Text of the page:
The evolving concept that cancer stem cells (CSCs) are the driving element in cancer development, evolution and heterogeneity, has overridden the previous model of a tumor consisting of cells all with similar sequentially acquired mutations and a similar potential for renewal, invasion and metastasis. This paradigm shift has focused attention on therapeutically targeting CSCs directly as a means of eradicating the disease. In breast cancers, CSCs can be identified by cell surface markers and are characterized by their ability to self-renew and differentiate, resist chemotherapy and radiation, and initiate new tumors upon serial transplantation in xenografted mice. These functional properties of CSCs are regulated by both intracellular and extracellular factors including pluripotency-related transcription factors, intracellular signaling pathways and external stimuli. Several classes of natural products and synthesized compounds have been studied to target these regulatory elements and force CSCs to lose stemness and/or terminally differentiate and thereby achieve a therapeutic effect. However, realization of an effective treatment for breast cancers, focused on the biological effects of these agents on breast CSCs, their functions and signaling, has not yet been achieved. In this review, we delineate the intrinsic and extrinsic factors identified to date that control or promote stemness in breast CSCs and provide a comprehensive compilation of potential agents that have been studied to target breast CSCs, transcription factors and stemness-related signaling. Our aim is to stimulate further study of these agents that could become the basis for their use as stand-alone treatments or components of combination therapies effective against breast cancers.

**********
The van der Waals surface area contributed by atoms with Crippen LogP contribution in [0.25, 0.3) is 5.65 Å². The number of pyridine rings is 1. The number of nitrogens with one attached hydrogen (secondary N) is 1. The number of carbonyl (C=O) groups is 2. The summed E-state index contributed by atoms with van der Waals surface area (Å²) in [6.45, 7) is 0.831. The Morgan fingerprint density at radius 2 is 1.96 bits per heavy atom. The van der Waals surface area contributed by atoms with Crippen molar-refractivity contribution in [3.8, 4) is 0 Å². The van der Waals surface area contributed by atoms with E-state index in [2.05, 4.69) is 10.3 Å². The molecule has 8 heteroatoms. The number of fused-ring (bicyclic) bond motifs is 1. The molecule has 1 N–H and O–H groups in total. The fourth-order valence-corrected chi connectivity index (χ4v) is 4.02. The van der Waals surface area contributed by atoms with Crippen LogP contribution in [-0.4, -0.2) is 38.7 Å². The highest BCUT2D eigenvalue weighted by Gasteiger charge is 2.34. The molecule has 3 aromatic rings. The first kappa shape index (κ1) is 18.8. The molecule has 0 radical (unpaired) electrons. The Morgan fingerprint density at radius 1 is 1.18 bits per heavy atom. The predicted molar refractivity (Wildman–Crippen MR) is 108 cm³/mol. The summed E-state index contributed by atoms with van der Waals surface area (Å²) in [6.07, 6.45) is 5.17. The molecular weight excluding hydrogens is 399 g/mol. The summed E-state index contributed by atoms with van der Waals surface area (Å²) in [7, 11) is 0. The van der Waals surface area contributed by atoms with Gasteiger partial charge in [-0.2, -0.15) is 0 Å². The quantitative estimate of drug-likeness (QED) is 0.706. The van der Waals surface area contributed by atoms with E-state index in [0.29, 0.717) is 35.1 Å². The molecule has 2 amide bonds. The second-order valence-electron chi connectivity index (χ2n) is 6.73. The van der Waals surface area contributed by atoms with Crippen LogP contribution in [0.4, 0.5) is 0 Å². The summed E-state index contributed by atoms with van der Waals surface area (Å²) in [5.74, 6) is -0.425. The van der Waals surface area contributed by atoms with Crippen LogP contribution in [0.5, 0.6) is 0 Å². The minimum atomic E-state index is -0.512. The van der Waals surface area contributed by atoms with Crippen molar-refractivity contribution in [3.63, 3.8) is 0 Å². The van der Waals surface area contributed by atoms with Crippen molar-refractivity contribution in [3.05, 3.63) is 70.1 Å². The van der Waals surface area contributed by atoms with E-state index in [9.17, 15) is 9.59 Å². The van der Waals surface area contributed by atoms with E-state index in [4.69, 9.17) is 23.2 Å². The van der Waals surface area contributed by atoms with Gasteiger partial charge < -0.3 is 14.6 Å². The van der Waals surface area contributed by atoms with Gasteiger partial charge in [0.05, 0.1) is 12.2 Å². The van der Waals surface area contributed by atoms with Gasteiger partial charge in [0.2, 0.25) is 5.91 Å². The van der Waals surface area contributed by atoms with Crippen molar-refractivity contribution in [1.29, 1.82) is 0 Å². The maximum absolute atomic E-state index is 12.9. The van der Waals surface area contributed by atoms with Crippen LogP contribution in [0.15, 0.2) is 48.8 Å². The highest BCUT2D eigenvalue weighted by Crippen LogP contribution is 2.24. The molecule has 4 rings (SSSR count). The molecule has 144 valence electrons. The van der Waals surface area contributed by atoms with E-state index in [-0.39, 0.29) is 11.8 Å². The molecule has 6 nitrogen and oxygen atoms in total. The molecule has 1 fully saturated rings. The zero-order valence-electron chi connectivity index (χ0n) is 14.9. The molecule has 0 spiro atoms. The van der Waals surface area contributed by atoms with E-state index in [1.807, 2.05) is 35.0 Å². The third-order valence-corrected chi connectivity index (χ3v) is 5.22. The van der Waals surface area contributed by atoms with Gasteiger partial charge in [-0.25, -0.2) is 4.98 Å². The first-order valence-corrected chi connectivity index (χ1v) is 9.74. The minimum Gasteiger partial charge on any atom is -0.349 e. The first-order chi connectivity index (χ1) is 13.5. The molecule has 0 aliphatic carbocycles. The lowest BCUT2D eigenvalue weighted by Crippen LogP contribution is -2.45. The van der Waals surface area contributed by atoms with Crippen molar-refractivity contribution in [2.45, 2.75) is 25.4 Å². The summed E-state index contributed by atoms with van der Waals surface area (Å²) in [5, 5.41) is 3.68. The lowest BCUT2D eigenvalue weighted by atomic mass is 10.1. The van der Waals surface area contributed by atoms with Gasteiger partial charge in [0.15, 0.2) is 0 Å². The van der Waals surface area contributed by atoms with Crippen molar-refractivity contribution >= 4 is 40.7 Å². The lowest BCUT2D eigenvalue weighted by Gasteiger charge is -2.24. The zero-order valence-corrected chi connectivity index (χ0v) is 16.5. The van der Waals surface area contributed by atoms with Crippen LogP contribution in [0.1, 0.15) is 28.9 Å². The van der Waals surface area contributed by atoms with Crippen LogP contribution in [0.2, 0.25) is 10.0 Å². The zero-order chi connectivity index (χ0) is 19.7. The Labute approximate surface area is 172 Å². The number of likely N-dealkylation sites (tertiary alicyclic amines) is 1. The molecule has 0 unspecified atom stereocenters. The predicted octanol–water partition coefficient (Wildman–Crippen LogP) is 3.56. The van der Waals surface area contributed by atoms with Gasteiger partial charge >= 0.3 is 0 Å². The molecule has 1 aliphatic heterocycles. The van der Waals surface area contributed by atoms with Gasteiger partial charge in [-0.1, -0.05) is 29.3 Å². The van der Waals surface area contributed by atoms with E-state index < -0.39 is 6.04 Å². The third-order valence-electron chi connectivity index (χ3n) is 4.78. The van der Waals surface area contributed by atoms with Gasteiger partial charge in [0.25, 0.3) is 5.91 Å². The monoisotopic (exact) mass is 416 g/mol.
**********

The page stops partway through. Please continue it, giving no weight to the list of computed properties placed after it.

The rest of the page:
All Science Journal Classification (ASJC) codes
- Molecular Biology
- Cancer Research
- breast cancer
- cancer stem cells